I was supposed to post the entry about my Corregidor trip–I wrote it in advance while waiting for my sister to upload photos but I think I can postpone it for a few more days.
Today at work, I was greeted with the sad news that one of my editors’ dog died. Her (the dog) name was Banana, a pale-yellow Labrador with a mouth that seemed to mimic a person’s smile. I have never met her–only through the daily Banana stories that my editor shares, a habit quite reminiscent of a proud parent. She wore glasses during a photoshoot once and she liked wearing goggles when she swam. Come to think of it, I’ve never heard my editor talk about anything personal beyond Banana. And after six years of companionship, they found out that Banana had a heart problem. It killed her almost immediately after she was diagnosed.
It won’t be right to talk about Banana. For me, anyway. I read my editor’s heartfelt note about her on Facebook and the tears fell. Insensitively, not just for Banana, though it’s her on the spotlight now. I felt bad for our own dogs–it was a wakeup call that their lives weren’t as endless as the comforts they provided.
Choky and Fifi (Fiona) are literal creature comforts. It must be their extremely overweight warm bodies or the desperate wagging of tails as they greet you at home, but they have given us so much bliss as well as something to look forward to. Choky, especially, has been through everything with us and it has since been his personal duty to cheer up anybody who’s crying. It doesn’t matter that both of them have been stepped on (their quite tiny dogs, really), yelled at, pinched, poked, prodded, strangled (hugged), occasionally tripped over, and threatened to sell.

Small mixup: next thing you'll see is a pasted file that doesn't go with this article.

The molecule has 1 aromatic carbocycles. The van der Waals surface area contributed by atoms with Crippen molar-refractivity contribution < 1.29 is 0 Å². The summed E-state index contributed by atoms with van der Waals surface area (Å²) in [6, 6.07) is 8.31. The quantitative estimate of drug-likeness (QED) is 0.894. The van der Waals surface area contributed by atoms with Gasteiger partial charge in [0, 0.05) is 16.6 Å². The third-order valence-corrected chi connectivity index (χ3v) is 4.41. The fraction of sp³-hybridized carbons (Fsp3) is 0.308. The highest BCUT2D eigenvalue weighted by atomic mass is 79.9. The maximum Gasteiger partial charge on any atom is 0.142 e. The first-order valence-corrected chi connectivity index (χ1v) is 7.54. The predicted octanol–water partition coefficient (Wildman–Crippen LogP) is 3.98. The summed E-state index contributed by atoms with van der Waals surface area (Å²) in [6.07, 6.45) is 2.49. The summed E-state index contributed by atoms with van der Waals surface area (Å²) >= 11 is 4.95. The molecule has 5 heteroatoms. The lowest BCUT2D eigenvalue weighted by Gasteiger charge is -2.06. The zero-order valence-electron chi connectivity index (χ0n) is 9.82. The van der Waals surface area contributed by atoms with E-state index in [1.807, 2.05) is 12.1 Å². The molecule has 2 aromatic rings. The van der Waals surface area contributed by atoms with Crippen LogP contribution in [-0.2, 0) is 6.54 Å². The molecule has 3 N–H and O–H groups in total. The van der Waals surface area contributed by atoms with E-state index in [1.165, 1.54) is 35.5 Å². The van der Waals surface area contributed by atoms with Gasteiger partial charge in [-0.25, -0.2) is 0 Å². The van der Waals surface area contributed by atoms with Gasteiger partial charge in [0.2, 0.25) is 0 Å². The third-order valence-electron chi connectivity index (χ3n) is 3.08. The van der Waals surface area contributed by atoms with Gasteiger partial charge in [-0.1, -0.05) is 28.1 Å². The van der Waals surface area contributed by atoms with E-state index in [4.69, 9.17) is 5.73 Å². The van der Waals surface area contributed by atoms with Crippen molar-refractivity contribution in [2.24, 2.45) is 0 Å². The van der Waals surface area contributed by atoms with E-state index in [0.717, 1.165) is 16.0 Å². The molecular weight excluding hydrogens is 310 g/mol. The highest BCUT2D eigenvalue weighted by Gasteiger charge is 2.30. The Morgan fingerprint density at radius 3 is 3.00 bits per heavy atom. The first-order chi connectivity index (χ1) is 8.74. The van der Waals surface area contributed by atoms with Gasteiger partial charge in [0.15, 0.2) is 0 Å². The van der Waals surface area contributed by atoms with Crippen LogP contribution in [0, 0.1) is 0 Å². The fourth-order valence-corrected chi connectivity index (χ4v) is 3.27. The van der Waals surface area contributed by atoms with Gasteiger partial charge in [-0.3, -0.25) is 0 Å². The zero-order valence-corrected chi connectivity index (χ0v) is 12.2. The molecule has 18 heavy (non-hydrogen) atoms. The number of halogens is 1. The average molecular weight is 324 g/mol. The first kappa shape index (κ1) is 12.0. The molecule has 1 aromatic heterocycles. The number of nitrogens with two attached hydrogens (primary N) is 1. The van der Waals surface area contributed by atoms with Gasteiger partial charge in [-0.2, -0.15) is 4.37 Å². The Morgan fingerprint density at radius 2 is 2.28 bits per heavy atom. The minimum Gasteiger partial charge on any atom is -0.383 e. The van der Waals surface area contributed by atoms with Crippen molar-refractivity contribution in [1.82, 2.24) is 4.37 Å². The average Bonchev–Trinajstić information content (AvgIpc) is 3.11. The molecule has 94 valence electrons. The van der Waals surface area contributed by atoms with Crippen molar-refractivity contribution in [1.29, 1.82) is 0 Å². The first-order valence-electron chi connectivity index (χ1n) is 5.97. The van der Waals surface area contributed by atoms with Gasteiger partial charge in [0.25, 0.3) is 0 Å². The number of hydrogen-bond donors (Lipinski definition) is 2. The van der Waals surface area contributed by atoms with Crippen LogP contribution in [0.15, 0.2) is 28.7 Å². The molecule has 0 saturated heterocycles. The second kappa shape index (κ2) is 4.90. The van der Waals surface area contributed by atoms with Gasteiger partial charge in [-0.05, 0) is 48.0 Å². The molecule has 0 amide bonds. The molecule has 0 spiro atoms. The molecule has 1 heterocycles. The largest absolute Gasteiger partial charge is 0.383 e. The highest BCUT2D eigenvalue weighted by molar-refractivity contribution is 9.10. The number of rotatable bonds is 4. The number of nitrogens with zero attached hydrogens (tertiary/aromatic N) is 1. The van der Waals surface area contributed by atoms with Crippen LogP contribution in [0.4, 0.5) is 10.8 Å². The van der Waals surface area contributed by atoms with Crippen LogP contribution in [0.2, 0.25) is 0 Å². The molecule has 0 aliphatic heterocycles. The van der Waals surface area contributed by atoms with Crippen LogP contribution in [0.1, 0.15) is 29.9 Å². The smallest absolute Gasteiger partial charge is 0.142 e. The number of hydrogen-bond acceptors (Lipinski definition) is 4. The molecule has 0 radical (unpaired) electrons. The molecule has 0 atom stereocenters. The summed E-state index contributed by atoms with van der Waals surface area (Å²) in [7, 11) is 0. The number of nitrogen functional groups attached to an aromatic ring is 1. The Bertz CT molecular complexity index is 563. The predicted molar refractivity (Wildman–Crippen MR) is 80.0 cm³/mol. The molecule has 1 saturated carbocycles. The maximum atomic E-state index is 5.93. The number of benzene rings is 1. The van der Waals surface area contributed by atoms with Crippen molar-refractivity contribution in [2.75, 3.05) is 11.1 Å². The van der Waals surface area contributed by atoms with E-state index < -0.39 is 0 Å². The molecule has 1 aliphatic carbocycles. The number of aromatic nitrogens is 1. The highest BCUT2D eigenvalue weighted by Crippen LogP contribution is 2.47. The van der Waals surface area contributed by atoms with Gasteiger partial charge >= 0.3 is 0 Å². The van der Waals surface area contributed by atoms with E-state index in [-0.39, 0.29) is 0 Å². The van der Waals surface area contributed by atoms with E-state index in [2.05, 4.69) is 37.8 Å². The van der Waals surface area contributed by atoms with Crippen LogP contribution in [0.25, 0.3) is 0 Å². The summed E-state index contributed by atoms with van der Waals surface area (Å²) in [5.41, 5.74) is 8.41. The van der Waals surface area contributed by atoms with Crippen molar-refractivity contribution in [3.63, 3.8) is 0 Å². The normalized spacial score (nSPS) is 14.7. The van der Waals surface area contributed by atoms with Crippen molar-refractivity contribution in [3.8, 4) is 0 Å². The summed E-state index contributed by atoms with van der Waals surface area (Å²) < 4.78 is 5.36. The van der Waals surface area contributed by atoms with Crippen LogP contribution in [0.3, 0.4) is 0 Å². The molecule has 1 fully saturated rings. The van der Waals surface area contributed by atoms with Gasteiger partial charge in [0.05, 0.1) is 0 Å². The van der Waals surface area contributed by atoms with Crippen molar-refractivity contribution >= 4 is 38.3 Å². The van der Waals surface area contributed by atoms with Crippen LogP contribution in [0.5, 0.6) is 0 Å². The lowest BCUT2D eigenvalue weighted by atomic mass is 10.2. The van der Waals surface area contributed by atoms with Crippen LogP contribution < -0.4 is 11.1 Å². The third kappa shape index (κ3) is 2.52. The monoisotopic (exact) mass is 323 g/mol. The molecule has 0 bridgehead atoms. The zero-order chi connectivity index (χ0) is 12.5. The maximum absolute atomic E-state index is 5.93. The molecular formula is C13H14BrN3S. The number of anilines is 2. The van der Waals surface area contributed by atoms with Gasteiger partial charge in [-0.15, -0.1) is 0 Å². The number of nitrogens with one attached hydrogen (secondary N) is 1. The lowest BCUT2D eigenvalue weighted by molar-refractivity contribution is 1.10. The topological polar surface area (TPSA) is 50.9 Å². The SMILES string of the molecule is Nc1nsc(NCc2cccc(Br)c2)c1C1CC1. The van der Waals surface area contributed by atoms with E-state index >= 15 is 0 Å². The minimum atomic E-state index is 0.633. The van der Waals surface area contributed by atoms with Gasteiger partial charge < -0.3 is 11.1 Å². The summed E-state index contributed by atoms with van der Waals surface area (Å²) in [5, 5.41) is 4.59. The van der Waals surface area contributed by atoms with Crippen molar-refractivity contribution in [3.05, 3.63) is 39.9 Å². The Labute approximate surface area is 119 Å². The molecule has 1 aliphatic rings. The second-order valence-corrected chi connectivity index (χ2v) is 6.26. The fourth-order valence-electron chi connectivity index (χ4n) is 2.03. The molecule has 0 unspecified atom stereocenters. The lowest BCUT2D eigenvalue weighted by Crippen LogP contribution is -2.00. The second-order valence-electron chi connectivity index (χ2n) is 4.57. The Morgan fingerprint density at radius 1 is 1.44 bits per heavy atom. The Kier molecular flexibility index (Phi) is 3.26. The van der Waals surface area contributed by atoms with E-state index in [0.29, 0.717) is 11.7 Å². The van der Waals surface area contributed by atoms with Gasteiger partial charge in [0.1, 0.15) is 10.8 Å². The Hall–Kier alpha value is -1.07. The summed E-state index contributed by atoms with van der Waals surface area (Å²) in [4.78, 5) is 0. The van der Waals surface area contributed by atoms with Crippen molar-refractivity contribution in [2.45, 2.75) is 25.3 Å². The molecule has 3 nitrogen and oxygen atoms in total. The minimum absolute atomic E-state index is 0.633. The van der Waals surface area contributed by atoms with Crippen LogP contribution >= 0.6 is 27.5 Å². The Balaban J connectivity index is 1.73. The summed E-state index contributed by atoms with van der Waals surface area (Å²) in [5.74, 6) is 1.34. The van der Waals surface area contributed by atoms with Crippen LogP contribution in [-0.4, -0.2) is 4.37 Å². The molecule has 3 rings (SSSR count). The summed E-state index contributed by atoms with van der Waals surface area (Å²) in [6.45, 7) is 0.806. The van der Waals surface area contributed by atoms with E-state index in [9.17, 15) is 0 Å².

Fiona barely three months old, Choky (2009)
Owning a dog (or any pet, for that matter) isn’t as simple as finding someone to guard your house, impress the chicks or just something to play cute (or to amp up your very low cuteness levels) for you–unless you’re one of those. Insane as this may sound, they keep your secrets–as my mother has often proven, they won’t tell on you if you gave them sugar or the last bits of your potato chips; they play with you–act as your makeshift toy, pillow, friend all in one; they listen–though they usually can’t talk back.
If you’re one of those, owning a pet can take over your life and I’m not just talking about cleaning poop and pee and puke, or walking them every night, or explaining to guests why the house smells remotely like an odd mix of urine and and deodorant You’ll see that even the relief one gets when they’re out of the house leaves a a gaping hole as if something’s not right.
Funny enough for someone who finds dogs in general so terribly disappointing (the two still can’t talk and after so much training!), perhaps the biggest disappointment would be that one day, we’d wake up without their shiny presence.